FEBRUARY STAR MAP
MOON PHASE CALENDAR
NIGHT SKY NOTEBOOK
Print Large Sky Charts For 9 p.m. EST:
Current Solar X-rays:
Current Geomagnetic Field:
Current Moon Phase
FEBRUARY 7, 2016: Get Sirius Punxsutawney Phil!
After a firm knock on his door with a cane, Punxsutawney Phil waddled from his den and did not see his shadow this past February 2. In his odd way of observing nature, he proclaimed an early spring, at the very least consistent with the way winter has been progressing, despite the record snowfall of January 23. Keep in mind, the snow was gone basically two weeks later which may be a record in itself. What Phil is missing, if he’d take a brisk walk outdoors at night, is that after sundown, the winter star patterns are all ablaze in the south, a true testament to the reality that “it ain’t over astronomically until the Virgo lady sings.” Virgo with her blue supergiant star, Spica, is a true harbinger of spring and the impending warmth to come. Spica will be in the SE by 10 p.m. EDT on IRS Day, just like the best star of winter, Sirius, is in the SE around 7 p.m. right now, and due south by 9 p.m. Sirius the Dog Star, also the nose of Canis Major, the Big Dog, is only second in brightness to the sun. If you are still not sure where it is, simply follow the three belt stars of Orion downward and the “scorching” star will be there. Sirius, plainly visible from urban locales, twinkles or scintillates madly like no other luminary in the sky. The twinkling results from its low altitude and the long column of moving air through which we are observing it, and the fact that because of its distance, it appears as a point source in the sky. The air bends and refracts Sirius’ light causing it to shimmer rapidly and change color, going from blue to red in just an instance, particularly if it is a windy night. There are also two basic reasons for Sirius’ luster. The Dog Star is a brighter star than our sun, radiating over two dozen times Sol’s energy each second, but mainly it is a result of its closeness to us. Sirius is only 8.6 light years distant, but it is a world onto itself, with a companion white dwarf star in a relatively close orbit around it. Get serious about Sirius. By late March its luminescence will be gone, replaced by the relatively bland spring sky.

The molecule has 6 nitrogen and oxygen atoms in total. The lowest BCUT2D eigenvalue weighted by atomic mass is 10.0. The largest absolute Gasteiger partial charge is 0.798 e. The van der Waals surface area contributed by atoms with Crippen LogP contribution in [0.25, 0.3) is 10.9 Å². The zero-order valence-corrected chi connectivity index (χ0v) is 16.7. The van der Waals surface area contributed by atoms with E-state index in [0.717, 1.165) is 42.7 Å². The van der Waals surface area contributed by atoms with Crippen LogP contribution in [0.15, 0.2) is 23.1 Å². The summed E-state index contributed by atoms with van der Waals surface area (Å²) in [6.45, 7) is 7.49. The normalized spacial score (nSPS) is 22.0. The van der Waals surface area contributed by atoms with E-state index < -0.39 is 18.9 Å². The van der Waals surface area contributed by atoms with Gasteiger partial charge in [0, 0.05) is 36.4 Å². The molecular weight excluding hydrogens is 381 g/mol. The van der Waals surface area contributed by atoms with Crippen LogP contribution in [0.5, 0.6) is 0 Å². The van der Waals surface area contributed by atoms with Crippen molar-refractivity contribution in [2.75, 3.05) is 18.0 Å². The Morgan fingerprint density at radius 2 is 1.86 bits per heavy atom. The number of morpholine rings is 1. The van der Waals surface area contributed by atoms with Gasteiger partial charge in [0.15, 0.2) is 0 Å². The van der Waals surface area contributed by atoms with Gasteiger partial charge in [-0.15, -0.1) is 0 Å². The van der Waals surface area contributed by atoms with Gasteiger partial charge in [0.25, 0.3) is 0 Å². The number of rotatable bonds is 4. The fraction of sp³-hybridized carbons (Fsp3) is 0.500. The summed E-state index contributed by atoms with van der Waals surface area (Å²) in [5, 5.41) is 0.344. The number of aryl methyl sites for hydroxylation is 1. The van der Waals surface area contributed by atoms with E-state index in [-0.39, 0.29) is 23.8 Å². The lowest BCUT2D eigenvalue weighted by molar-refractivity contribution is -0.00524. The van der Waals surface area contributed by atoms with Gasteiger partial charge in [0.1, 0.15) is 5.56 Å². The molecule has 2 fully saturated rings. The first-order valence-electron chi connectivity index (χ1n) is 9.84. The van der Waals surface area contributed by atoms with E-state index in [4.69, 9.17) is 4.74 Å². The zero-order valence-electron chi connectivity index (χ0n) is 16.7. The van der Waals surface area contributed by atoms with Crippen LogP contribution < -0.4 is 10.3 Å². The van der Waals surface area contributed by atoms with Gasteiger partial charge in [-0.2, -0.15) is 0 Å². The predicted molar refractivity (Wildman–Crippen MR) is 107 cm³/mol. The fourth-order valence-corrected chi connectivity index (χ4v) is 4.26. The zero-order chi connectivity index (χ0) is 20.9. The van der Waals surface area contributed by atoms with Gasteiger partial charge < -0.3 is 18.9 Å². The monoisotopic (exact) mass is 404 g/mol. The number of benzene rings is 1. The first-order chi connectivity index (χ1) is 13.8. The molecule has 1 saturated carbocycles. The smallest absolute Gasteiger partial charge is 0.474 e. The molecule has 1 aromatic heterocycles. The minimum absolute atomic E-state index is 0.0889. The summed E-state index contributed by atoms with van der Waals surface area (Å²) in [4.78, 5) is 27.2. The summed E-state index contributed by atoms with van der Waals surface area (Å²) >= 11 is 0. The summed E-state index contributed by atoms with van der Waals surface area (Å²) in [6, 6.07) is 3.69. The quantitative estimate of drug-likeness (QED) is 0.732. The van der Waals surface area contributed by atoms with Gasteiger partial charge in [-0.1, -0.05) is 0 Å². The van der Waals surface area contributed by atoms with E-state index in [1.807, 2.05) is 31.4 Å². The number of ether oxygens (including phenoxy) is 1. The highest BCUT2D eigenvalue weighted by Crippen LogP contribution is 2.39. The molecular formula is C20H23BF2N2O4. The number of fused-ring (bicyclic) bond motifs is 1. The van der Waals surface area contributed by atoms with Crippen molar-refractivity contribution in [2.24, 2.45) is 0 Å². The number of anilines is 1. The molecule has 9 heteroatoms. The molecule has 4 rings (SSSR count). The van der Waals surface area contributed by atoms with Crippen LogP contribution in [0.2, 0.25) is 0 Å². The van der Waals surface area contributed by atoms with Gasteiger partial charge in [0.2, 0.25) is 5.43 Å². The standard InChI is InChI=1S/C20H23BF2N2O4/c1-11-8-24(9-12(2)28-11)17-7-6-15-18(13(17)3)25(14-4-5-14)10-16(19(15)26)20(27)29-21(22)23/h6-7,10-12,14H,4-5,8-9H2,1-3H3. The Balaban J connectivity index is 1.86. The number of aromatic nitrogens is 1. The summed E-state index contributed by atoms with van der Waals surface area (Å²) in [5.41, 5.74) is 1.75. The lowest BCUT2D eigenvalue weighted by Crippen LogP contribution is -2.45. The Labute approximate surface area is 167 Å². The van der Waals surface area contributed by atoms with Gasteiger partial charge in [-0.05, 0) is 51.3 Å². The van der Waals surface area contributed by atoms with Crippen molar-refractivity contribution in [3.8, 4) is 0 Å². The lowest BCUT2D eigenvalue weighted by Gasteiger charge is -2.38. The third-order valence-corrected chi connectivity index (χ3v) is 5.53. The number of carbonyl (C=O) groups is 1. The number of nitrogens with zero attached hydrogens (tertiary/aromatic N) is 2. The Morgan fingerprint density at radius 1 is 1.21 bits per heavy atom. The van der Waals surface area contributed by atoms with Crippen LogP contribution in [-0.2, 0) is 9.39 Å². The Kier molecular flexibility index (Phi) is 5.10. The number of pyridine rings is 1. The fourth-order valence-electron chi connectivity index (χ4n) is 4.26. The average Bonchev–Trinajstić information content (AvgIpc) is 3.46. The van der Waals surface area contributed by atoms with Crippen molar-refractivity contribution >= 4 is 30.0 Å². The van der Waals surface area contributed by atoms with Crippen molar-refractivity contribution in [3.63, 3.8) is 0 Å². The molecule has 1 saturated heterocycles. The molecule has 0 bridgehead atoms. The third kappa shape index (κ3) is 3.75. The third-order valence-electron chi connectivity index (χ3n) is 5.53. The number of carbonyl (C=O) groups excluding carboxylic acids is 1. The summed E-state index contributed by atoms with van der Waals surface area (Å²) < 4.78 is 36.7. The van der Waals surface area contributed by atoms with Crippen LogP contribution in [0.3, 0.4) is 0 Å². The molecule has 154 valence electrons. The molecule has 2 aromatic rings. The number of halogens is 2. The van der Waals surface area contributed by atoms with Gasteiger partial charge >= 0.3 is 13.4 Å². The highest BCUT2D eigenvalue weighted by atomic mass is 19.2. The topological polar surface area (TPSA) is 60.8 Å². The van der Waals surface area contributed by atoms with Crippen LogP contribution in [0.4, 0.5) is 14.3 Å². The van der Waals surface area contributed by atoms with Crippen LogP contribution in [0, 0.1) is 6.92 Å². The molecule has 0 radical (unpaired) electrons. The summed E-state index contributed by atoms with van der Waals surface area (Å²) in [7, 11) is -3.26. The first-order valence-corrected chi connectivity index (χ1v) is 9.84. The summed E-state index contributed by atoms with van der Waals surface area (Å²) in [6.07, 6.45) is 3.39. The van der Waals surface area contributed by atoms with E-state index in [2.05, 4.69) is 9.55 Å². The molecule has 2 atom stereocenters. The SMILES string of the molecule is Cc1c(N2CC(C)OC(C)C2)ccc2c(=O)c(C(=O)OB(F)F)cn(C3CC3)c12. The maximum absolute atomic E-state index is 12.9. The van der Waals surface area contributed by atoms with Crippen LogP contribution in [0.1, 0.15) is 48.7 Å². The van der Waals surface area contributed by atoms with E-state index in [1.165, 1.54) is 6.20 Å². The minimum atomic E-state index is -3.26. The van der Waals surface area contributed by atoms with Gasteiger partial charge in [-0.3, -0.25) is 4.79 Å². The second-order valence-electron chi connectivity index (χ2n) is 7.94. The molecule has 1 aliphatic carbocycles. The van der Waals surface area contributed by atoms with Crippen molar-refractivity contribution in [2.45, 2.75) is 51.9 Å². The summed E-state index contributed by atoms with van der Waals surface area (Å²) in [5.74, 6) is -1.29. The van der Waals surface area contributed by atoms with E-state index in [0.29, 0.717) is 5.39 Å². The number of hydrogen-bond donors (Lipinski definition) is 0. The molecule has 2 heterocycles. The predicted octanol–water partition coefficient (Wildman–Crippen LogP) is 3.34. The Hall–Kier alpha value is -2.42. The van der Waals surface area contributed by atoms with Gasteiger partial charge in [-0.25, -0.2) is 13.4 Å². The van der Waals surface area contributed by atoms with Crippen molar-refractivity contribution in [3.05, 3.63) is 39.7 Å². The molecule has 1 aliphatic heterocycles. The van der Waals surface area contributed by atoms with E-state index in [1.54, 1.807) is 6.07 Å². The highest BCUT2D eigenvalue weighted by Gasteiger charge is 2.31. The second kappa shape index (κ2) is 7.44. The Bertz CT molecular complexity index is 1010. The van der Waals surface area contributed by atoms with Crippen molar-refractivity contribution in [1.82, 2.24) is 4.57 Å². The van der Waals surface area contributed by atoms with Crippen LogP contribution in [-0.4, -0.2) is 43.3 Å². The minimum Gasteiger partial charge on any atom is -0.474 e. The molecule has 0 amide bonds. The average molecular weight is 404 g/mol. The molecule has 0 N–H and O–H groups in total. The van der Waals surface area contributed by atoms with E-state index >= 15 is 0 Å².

FEBRUARY 14, 2016: AM/PM Confusion
Time is something that we all take for granted, but it is steeped in astronomical observations. The rotation of the Earth, which cycles in 23 hours, 56 minutes, forms its basis. During that interval the Earth has revolved around the sun by about one degree, moving the sun eastward or counterclockwise by the same amount. If this trend were to continue unchecked, in one-half year the sun would be rising at 6 p.m. and setting at 6 a.m., just the opposite times of what we would consider day and night. To complete a 24-hour cycle called a day, we add four minutes to the Earth’s rotation to return the (mean) sun back to its due south position and its high point in the sky. This moment in time when the sun is due south and on the meridian creates great confusion for societies that use the a.m. and p.m. system. After the sun has passed the meridian, it is p.m. or post meridiani, Latin for after the meridian, and a.m. or ante meridiani, designating before the meridian. But what time is it when the sun is on the meridian, or 12 hours later, when the sun has reached its lowest position below the horizon? Is noon or midnight, 12 a.m. or 12 p.m.? If we used a 24-hour clock system, then noon would be 12:00 and midnight would be 00:00 (new day). Some people believe that since the moment after midnight represents the new day, then midnight should be labeled 12:00 a.m. The moment after noontime we start saying p.m., and thus noontime should be labeled 12:00 p.m. However, here is the rub. There is no agreement among English speaking countries which defines whether noon or midnight is a.m. or p.m. or whether midnight represents the old or the new day. Anyone can do precisely as she or he wants. My rule to my students, and actually what is suggested by the experts, is to label the upper meridian transit or crossing of the sun as simply noon and the nadir meridian crossing as midnight. Or better yet, let’s consider using, like most other nations, a 24-hour clock instead. Got it, maybe? Class dismissed!